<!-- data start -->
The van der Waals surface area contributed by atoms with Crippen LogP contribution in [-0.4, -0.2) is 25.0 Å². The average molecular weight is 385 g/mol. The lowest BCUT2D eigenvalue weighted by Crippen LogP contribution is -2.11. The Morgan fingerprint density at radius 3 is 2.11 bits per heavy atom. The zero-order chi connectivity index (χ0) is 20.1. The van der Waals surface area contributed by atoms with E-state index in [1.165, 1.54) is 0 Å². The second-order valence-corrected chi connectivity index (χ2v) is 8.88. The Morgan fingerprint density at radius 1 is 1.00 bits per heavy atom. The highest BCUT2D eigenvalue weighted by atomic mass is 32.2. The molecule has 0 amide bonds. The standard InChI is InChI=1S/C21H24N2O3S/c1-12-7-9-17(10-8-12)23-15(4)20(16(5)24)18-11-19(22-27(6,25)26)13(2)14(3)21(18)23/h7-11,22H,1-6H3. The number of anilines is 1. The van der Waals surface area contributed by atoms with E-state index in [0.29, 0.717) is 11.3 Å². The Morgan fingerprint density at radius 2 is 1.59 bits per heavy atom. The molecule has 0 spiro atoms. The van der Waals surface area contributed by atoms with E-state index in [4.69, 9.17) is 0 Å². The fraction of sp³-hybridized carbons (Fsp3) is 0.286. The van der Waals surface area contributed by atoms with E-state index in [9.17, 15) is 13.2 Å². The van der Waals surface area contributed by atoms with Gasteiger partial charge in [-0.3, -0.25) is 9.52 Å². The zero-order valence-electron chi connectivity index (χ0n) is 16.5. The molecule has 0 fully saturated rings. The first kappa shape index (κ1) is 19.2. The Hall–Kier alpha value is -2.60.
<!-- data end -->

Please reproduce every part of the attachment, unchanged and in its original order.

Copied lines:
The van der Waals surface area contributed by atoms with Crippen LogP contribution in [-0.4, -0.2) is 25.0 Å². The average molecular weight is 385 g/mol. The lowest BCUT2D eigenvalue weighted by Crippen LogP contribution is -2.11. The Morgan fingerprint density at radius 3 is 2.11 bits per heavy atom. The zero-order chi connectivity index (χ0) is 20.1. The van der Waals surface area contributed by atoms with E-state index in [1.165, 1.54) is 0 Å². The second-order valence-corrected chi connectivity index (χ2v) is 8.88. The Morgan fingerprint density at radius 1 is 1.00 bits per heavy atom. The highest BCUT2D eigenvalue weighted by atomic mass is 32.2. The molecule has 0 amide bonds. The standard InChI is InChI=1S/C21H24N2O3S/c1-12-7-9-17(10-8-12)23-15(4)20(16(5)24)18-11-19(22-27(6,25)26)13(2)14(3)21(18)23/h7-11,22H,1-6H3. The number of anilines is 1. The van der Waals surface area contributed by atoms with E-state index in [0.29, 0.717) is 11.3 Å². The Morgan fingerprint density at radius 2 is 1.59 bits per heavy atom. The molecule has 0 spiro atoms. The van der Waals surface area contributed by atoms with E-state index in [4.69, 9.17) is 0 Å². The fraction of sp³-hybridized carbons (Fsp3) is 0.286. The van der Waals surface area contributed by atoms with E-state index in [9.17, 15) is 13.2 Å². The van der Waals surface area contributed by atoms with Gasteiger partial charge in [-0.3, -0.25) is 9.52 Å². The zero-order valence-electron chi connectivity index (χ0n) is 16.5. The molecule has 0 fully saturated rings. The first kappa shape index (κ1) is 19.2. The Hall–Kier alpha value is -2.60.